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Mating frenzies, sperm hoards, and brood raids: The life of a fire ant queen - Walter R. Tschinkel


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In the spring, just after a heavy rainfall, male and female fire ants swarm the skies for a day of romance, known as the nuptial flight. Thousands of reproduction-capable ants take part in a mating frenzy, and for one successfully mated female, her work is only beginning. Walter R. Tschinkel details how the new queen builds a colony and protects it from neighboring ant armies.

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Fire ant colonies reproduce themselves by sending out winged, sexually competent males and females to take part in mating flights, whereafter females start new colonies alone in a risky and extremely demanding process. Colonies that survive the founding stage engage in an intense competition with neighboring newly-founded colonies.

The Fire Ants, by W.R. Tschinkel (Harvard/Belknap Press, 2006), Chapters 10, 11, 12.

Identifying queen ants:

Ant biology, generally:

Like our fire ant queen, many ant queens metabolize specifically laid-down body reserves, such as unfertilized eggs. This version is known as the derived version. However, other ant queens forge for food, prior to laying their eggs, so that their larvae can sustain themselves. This version is known as the primitive version. Check out this research article on the different strategies ant queens use to lay feed themselves and their brood.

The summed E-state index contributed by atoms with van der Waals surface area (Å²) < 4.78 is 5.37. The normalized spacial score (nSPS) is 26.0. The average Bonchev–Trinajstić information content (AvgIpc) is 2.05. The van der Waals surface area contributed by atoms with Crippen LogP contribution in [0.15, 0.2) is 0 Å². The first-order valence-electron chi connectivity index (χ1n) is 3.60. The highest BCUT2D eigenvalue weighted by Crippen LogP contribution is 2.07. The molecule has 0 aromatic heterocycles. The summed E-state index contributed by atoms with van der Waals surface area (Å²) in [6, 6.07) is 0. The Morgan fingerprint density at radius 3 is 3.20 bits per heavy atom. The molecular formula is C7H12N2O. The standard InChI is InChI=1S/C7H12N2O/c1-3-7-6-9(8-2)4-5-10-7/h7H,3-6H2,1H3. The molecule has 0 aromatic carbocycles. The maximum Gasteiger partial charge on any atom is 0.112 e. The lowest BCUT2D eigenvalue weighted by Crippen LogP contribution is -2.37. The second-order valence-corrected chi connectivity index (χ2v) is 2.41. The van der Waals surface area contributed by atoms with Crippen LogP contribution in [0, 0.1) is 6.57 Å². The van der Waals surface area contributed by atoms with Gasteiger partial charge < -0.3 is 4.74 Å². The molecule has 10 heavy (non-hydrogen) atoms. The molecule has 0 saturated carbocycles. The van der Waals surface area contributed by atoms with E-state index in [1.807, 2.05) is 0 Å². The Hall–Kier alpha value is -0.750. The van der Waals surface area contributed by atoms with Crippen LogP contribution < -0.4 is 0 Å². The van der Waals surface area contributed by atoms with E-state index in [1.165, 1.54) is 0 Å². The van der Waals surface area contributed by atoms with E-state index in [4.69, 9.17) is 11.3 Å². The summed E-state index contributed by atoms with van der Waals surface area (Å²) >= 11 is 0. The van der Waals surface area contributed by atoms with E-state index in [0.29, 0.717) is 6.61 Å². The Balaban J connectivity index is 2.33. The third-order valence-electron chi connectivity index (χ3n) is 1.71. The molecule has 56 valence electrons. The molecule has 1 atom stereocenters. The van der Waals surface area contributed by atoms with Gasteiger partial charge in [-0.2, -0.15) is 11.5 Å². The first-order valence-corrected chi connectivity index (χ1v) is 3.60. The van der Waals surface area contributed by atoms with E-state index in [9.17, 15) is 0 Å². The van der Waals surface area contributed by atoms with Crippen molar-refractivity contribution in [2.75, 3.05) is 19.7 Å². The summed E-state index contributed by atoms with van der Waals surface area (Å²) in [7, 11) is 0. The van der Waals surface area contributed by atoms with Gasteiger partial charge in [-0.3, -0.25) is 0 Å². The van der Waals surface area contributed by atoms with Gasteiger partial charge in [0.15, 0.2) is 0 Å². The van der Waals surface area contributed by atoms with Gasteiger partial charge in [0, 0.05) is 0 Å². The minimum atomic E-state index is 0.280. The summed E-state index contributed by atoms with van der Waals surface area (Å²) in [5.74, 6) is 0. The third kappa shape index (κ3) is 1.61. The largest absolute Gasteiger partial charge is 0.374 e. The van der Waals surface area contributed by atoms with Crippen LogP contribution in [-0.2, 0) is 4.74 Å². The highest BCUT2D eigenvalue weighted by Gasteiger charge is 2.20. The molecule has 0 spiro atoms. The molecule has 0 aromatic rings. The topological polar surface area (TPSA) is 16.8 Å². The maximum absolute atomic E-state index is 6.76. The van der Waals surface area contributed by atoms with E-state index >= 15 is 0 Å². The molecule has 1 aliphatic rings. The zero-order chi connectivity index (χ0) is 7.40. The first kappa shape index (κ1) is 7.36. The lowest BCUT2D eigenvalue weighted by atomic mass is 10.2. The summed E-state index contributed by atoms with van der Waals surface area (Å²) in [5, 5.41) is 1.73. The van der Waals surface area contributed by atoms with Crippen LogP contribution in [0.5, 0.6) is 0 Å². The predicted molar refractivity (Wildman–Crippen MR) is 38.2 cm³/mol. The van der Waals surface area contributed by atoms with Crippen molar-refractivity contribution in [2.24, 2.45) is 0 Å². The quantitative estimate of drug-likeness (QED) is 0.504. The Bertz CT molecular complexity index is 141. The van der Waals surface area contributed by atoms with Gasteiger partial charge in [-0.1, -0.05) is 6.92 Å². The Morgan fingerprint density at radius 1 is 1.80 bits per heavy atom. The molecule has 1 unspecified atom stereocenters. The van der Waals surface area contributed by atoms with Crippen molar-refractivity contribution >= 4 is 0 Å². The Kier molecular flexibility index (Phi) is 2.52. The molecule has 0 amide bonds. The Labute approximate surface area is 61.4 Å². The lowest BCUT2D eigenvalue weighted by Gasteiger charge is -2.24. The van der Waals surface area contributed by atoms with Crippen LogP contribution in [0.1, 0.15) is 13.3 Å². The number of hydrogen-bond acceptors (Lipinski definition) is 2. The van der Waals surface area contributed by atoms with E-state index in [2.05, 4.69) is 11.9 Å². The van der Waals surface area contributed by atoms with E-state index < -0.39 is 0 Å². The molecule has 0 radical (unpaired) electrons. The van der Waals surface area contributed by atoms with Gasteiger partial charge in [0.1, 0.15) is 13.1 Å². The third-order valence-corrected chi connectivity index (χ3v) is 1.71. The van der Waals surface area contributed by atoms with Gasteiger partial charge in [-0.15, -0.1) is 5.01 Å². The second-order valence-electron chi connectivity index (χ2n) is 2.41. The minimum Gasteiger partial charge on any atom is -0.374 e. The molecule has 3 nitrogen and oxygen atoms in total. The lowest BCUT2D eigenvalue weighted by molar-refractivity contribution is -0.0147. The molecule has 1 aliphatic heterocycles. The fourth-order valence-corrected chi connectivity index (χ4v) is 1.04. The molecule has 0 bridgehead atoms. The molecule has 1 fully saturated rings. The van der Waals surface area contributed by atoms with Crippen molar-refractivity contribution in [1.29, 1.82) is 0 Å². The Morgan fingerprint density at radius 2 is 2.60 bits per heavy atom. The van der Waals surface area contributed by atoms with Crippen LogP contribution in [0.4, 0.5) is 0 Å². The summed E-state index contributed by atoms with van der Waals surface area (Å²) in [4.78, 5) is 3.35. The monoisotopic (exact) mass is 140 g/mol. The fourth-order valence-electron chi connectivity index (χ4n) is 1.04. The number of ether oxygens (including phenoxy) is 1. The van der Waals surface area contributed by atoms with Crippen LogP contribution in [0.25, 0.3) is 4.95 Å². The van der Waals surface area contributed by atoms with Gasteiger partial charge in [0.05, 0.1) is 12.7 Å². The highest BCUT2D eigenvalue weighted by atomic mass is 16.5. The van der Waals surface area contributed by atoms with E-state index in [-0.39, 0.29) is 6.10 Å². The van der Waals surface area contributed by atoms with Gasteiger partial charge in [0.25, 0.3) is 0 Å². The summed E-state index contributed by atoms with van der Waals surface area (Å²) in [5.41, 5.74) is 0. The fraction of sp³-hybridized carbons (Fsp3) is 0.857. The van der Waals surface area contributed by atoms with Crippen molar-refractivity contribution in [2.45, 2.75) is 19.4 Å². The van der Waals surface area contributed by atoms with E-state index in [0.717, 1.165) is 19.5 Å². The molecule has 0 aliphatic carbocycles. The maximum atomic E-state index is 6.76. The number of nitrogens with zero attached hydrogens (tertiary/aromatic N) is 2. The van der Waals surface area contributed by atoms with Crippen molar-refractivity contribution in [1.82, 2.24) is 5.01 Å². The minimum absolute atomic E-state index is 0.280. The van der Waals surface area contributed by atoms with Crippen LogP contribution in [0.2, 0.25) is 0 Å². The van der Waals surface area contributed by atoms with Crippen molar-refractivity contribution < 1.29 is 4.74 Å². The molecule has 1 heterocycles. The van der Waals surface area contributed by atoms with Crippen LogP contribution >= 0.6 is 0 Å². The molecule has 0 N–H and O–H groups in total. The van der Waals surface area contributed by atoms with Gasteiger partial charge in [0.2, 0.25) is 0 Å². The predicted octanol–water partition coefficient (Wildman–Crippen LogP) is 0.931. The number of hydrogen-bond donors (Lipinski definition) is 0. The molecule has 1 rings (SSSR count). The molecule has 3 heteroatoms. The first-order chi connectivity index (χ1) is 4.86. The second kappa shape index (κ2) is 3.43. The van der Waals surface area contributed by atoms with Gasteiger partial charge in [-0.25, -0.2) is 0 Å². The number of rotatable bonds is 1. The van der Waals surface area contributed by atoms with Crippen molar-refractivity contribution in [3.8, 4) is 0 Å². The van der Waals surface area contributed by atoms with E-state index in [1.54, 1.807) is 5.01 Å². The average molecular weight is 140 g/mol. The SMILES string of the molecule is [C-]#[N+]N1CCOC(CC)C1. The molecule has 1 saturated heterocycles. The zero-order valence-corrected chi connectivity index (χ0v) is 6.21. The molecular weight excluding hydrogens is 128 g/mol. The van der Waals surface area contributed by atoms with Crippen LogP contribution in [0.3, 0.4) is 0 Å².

Ants didn’t always use the same strategies to start their colonies. Check out this research article exploring the evolution of colony founding strategies used by ants.

How are fire ants capable of building towers to protect themselves, and their fire ant queen from floods? Check out this Vox piece on the physics of the fire ant bodies.

Interested in exploring the colonies of different ants? Check out this blog by Entomologist Roberta Gibson

In different ant colonies, Azteca ants have a mutualistic relationship fungi. These ants use fungi as a source for food, building materials and trapping their prey. Check out this article to learn how the fungiculture starts in a Azteca ant’s colony.

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Meet The Creators

  • Educator Walter Tschinkel
  • Director Lisa Vertudaches
  • Narrator Addison Anderson
  • Storyboard Artist Lisa Vertudaches
  • Animator Lisa Vertudaches
  • Compositor Lisa Vertudaches
  • Art Director Lisa Vertudaches
  • Sound Designer Phil Brookes
  • Director of Production Gerta Xhelo
  • Editorial Producer Alex Rosenthal
  • Associate Producer Bethany Cutmore-Scott
  • Associate Editorial Producer Dan Kwartler
  • Script Editor Alex Gendler
  • Fact-Checker Eden Girma

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